Eagleton, Thomas F. 1929-2007 (Thomas Francis Eagleton)

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Eagleton, Thomas F. 1929-2007 (Thomas Francis Eagleton)


See index for CA sketch: Born September 4, 1929, in St. Louis, MO; died March 4, 2007, in Richmond Heights, MO. Politician, attorney, and author. A U.S. senator from Missouri, Eagleton is often remembered for his brief candidacy for U.S. vice president in 1972. After graduating from Amherst College in 1950, he completed his law degree at Harvard in 1953 and went into private practice. Eagleton was assistant general counsel to the Anheuser-Busch company and then was elected circuit attorney in St. Louis in 1956. Elected attorney general of Missouri in 1961, he then served as lieutenant governor of his state from 1965 to 1968. Eagleton won the U.S. Senate race in 1968 on the Democratic ticket and was serving in Washington when presidential hopeful George McGovern asked him to be his running mate. Eagleton was not actually McGovern's first choice, but Senator Edward Kennedy had turned down the invitation. The honor would be short-lived for Eagleton, however, who came under media scrutiny. It was discovered that he had undergone psychological treatment for clinical depression on more than one occasion. McGovern initially stood behind his choice of running mate, but only eighteen days after tapping Eagleton he asked the senator to step aside and replaced him with R. Sargent Shriver. In spite of that decision, Eagleton was easily reelected to office in 1974 and remained in the Senate until he decided to retire from office in 1986. During these years, he worked to pass legislation against racial discrimination and in support of abortion rights. His proudest achievement, he would later say, was getting legislation passed in 1973 that stopped the U.S. bombing in Cambodia. After leaving office, Eagleton was on the board of the Chicago Mercantile Exchange for two years and then returned to a private law practice in St. Louis. He taught law at Washington University from 1987 to 1999 and was on the president's foreign intelligence advisory board from 1993 to 1998. One of his happiest achievements in later years was his involvement in convincing the Los Angeles Rams football team to relocate to St. Louis. Eagleton was the author of War and Presidential Power: A Chronicle of Congressional Surrender (1974) and, more recently, Issues in Business and Government (1991). He was writing a memoir about his years in the Senate at the time of his death.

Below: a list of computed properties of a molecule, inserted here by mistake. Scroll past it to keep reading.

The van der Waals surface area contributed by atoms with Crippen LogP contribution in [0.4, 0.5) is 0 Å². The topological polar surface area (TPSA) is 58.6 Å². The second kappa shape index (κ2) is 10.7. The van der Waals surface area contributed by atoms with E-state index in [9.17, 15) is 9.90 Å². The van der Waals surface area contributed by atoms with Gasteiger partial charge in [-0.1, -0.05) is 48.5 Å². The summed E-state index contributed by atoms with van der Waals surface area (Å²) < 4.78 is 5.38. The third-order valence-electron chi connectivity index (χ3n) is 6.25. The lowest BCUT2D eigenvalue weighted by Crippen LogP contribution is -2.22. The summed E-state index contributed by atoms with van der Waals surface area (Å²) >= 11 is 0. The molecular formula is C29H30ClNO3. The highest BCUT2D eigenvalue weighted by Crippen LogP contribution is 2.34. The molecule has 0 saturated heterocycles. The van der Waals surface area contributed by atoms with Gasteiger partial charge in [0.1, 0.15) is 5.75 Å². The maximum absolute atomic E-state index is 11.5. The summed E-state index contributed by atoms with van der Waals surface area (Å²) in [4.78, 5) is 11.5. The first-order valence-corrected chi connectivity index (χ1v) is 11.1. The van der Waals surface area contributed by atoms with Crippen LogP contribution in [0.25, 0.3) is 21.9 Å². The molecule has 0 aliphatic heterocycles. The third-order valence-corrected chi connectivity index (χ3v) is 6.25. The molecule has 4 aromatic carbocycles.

Chicago Tribune, March 5, 2007.

Los Angeles Times, March 5, 2007, p. B9.

New York Times, March 5, 2007, p. A21; March 6, 2007, p. A2.

Times (London, England), March 15, 2007, p. 66.